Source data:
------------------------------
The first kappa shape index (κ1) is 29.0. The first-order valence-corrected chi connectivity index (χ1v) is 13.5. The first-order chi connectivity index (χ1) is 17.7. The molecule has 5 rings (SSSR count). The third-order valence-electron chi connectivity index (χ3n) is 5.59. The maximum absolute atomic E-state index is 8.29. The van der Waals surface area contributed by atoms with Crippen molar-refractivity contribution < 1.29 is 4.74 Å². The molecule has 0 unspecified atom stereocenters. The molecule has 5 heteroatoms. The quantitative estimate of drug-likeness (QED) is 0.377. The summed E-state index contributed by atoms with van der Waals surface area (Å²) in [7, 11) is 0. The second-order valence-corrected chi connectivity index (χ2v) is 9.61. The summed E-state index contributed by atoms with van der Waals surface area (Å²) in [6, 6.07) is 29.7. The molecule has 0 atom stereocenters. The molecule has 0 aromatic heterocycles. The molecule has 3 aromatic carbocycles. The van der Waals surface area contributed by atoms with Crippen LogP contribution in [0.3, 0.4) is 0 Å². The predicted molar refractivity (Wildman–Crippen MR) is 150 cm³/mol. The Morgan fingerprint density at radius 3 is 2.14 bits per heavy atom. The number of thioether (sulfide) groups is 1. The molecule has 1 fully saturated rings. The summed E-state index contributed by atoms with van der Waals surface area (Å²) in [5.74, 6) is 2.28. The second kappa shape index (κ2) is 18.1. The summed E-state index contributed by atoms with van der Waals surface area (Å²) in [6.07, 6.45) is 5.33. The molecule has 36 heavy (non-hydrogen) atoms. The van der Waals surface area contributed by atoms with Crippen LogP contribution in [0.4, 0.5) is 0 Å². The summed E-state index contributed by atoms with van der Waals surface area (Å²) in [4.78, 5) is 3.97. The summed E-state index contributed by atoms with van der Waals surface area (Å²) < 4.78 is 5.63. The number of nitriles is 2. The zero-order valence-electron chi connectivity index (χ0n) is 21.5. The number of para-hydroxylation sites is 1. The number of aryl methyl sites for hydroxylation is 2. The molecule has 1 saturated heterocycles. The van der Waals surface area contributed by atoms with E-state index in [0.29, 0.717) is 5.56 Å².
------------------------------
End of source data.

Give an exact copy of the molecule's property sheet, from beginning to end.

The first kappa shape index (κ1) is 29.0. The first-order valence-corrected chi connectivity index (χ1v) is 13.5. The first-order chi connectivity index (χ1) is 17.7. The molecule has 5 rings (SSSR count). The third-order valence-electron chi connectivity index (χ3n) is 5.59. The maximum absolute atomic E-state index is 8.29. The van der Waals surface area contributed by atoms with Crippen molar-refractivity contribution < 1.29 is 4.74 Å². The molecule has 0 unspecified atom stereocenters. The molecule has 5 heteroatoms. The quantitative estimate of drug-likeness (QED) is 0.377. The summed E-state index contributed by atoms with van der Waals surface area (Å²) in [7, 11) is 0. The second-order valence-corrected chi connectivity index (χ2v) is 9.61. The summed E-state index contributed by atoms with van der Waals surface area (Å²) in [6, 6.07) is 29.7. The molecule has 0 atom stereocenters. The molecule has 0 aromatic heterocycles. The molecule has 3 aromatic carbocycles. The van der Waals surface area contributed by atoms with Crippen LogP contribution in [0.3, 0.4) is 0 Å². The predicted molar refractivity (Wildman–Crippen MR) is 150 cm³/mol. The Morgan fingerprint density at radius 3 is 2.14 bits per heavy atom. The number of thioether (sulfide) groups is 1. The molecule has 1 fully saturated rings. The summed E-state index contributed by atoms with van der Waals surface area (Å²) in [5.74, 6) is 2.28. The second kappa shape index (κ2) is 18.1. The summed E-state index contributed by atoms with van der Waals surface area (Å²) in [6.07, 6.45) is 5.33. The molecule has 36 heavy (non-hydrogen) atoms. The van der Waals surface area contributed by atoms with Crippen LogP contribution in [0.4, 0.5) is 0 Å². The summed E-state index contributed by atoms with van der Waals surface area (Å²) in [4.78, 5) is 3.97. The summed E-state index contributed by atoms with van der Waals surface area (Å²) < 4.78 is 5.63. The number of nitriles is 2. The zero-order valence-electron chi connectivity index (χ0n) is 21.5. The number of para-hydroxylation sites is 1. The number of aryl methyl sites for hydroxylation is 2. The molecule has 1 saturated heterocycles. The van der Waals surface area contributed by atoms with E-state index in [0.29, 0.717) is 5.56 Å².